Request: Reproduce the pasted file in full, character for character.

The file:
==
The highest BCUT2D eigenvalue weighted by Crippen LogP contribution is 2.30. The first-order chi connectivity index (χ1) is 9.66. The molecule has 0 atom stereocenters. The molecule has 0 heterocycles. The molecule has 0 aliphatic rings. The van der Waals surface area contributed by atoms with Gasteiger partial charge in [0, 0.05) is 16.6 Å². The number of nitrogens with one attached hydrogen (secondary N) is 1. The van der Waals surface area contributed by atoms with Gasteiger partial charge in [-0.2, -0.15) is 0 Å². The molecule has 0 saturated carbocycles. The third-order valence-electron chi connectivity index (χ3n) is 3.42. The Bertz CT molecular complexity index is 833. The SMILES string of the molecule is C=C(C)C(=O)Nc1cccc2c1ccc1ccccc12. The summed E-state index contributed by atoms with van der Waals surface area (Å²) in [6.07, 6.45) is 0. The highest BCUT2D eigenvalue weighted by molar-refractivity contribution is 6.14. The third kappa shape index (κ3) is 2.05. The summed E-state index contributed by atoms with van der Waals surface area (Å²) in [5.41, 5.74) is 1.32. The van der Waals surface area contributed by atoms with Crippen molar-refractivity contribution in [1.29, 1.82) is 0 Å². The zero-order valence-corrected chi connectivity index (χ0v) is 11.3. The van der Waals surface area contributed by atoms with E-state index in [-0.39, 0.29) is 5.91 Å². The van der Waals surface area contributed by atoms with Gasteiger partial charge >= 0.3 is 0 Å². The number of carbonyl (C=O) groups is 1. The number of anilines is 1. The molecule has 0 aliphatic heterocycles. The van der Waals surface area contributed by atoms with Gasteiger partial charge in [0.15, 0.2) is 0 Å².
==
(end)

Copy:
The highest BCUT2D eigenvalue weighted by Crippen LogP contribution is 2.30. The first-order chi connectivity index (χ1) is 9.66. The molecule has 0 atom stereocenters. The molecule has 0 heterocycles. The molecule has 0 aliphatic rings. The van der Waals surface area contributed by atoms with Gasteiger partial charge in [0, 0.05) is 16.6 Å². The number of nitrogens with one attached hydrogen (secondary N) is 1. The van der Waals surface area contributed by atoms with Gasteiger partial charge in [-0.2, -0.15) is 0 Å². The molecule has 0 saturated carbocycles. The third-order valence-electron chi connectivity index (χ3n) is 3.42. The Bertz CT molecular complexity index is 833. The SMILES string of the molecule is C=C(C)C(=O)Nc1cccc2c1ccc1ccccc12. The summed E-state index contributed by atoms with van der Waals surface area (Å²) in [6.07, 6.45) is 0. The highest BCUT2D eigenvalue weighted by molar-refractivity contribution is 6.14. The third kappa shape index (κ3) is 2.05. The summed E-state index contributed by atoms with van der Waals surface area (Å²) in [5.41, 5.74) is 1.32. The van der Waals surface area contributed by atoms with Crippen molar-refractivity contribution in [1.29, 1.82) is 0 Å². The zero-order valence-corrected chi connectivity index (χ0v) is 11.3. The van der Waals surface area contributed by atoms with E-state index in [-0.39, 0.29) is 5.91 Å². The van der Waals surface area contributed by atoms with Gasteiger partial charge >= 0.3 is 0 Å². The number of carbonyl (C=O) groups is 1. The number of anilines is 1. The molecule has 0 aliphatic heterocycles. The van der Waals surface area contributed by atoms with Gasteiger partial charge in [0.15, 0.2) is 0 Å².